This book combats a destructive mind-set that we all sometimes fall into: I can’t change. I am the victim of my circumstances, and I am confined by my personal limitations. This philosophy, though intangible, destroys more dreams and limits more lives than any actual, physical obstacle. To show us how to overcome this philosophy of fear, Smith draws on literature, history, and his personal experiences with chronic depression, as well as on encounters with remarkable “ordinary” people who’ve embraced a different philosophy: the belief that we possess the power to lift ourselves out of the abyss and into the light.
Smith inspires us to see that no matter how dire our circumstances may be, there is always a positive step you can take, however small it might be. He doesn’t sugarcoat the difficulties or offer promises of overnight success. But he does promise that if you continue to see yourself as a victim you’ll remain frozen and fearful. We may not be able to control what happens to us, but we can always control how we react.
But I don’t want to give any more of it away. Click on this link and buy a copy for yourself! I dare ya. :)
Everyone wants to be happy, but have you ever tried being unhappy? In this humorous and insightful TEDx talk, Dr. Matthew Whoolery (a good friend of mine), illustrates how we can find happiness through…unhappiness? But I don’t want to spoil it for you. Watch the video to learn more!
As a side note, Matt is a good friend of mine and I owe a lot to him. He helped me to see the world with friendly eyes.
“Each of us is an innkeeper who decides if there is room for Jesus.” -Neal A. Maxwell
I recently finished making this music video for songwriter, Shawna Belt Edwards. It features the artwork of Joseph Brickey, Howard Lyon, Jon McNaughton, and Liz Lemon Swindle. I’ve put the lyrics below the video. I hope you enjoy it!
“Do You Have Room” Lyrics
They journeyed far, a weary pair They sought for shelter from the cold night air Some place where she could lay her head Where she could give her babe a quiet bed
Was there no room? No corner there? In all the town a spot someone could spare? Was there no soul come to their aid? A stable bare was where the family stayed.
Chorus: Do you have room for the Savior? And do you seek Him anew? Have you a place for the one who lived and died for you? Are you as humble as a shepherd boy Or as wise as men of old? Would you have come that night? Would you have sought the light? Do you have room?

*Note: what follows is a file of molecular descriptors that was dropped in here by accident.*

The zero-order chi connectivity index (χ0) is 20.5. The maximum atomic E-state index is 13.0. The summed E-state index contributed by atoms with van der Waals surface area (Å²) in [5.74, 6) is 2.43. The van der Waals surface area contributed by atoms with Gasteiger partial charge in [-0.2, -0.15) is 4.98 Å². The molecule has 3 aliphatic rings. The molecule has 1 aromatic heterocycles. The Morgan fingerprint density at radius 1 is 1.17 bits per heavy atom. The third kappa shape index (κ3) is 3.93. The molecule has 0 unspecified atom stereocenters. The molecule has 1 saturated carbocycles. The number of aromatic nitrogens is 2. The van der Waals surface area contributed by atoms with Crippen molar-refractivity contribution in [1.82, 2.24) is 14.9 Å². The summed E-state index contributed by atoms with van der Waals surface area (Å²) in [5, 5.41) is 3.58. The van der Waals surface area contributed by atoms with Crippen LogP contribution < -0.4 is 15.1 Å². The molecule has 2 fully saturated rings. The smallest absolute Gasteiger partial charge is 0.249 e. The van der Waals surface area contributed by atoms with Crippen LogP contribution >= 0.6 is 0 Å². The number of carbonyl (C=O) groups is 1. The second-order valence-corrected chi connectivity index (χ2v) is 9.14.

A star arose, a wondrous light A sign from God — this was the holy night. And yet so few would go to see The babe who came to rescue you and me.
This child divine is now a King; The gift of life to all the world He brings And all mankind He saves from doom, But on that night, for Him, there was no room
Will you come tonight? Will you seek the light? Do you have room?
“For unto us a child is born, unto us a son is given: and the government shall be upon his shoulder: and his name shall be called Wonderful, Counsellor, The mighty God, The everlasting Father, The Prince of Peace.” (Isaiah 9:6)
I am so proud of my friend, Nicole Sheahan. She just released her first professional music video (her first not-so-professional music video was edited by me…)
Nicole is a dedicated soul, filled with powerful and inspiring faith in God. Whether you’re buried in work, lost a loved one, or just aren’t feeling the Christmas Spirit, I hope this song points you to the true meaning of Christmas.
I think the key to moving forward in life is helping others to move forward.
Figuratively speaking, when we overcome obstacles and challenges, we are given a gift of illumination. We have a greater understanding that comes from experience. The hope is that, upon gaining this illumination and experience, we’ll then go back and share it with others.
According to Greek mythology, there was a Titan—a Greek god—by the name of Prometheus. It is said that Prometheus not only created humans, but also saved them.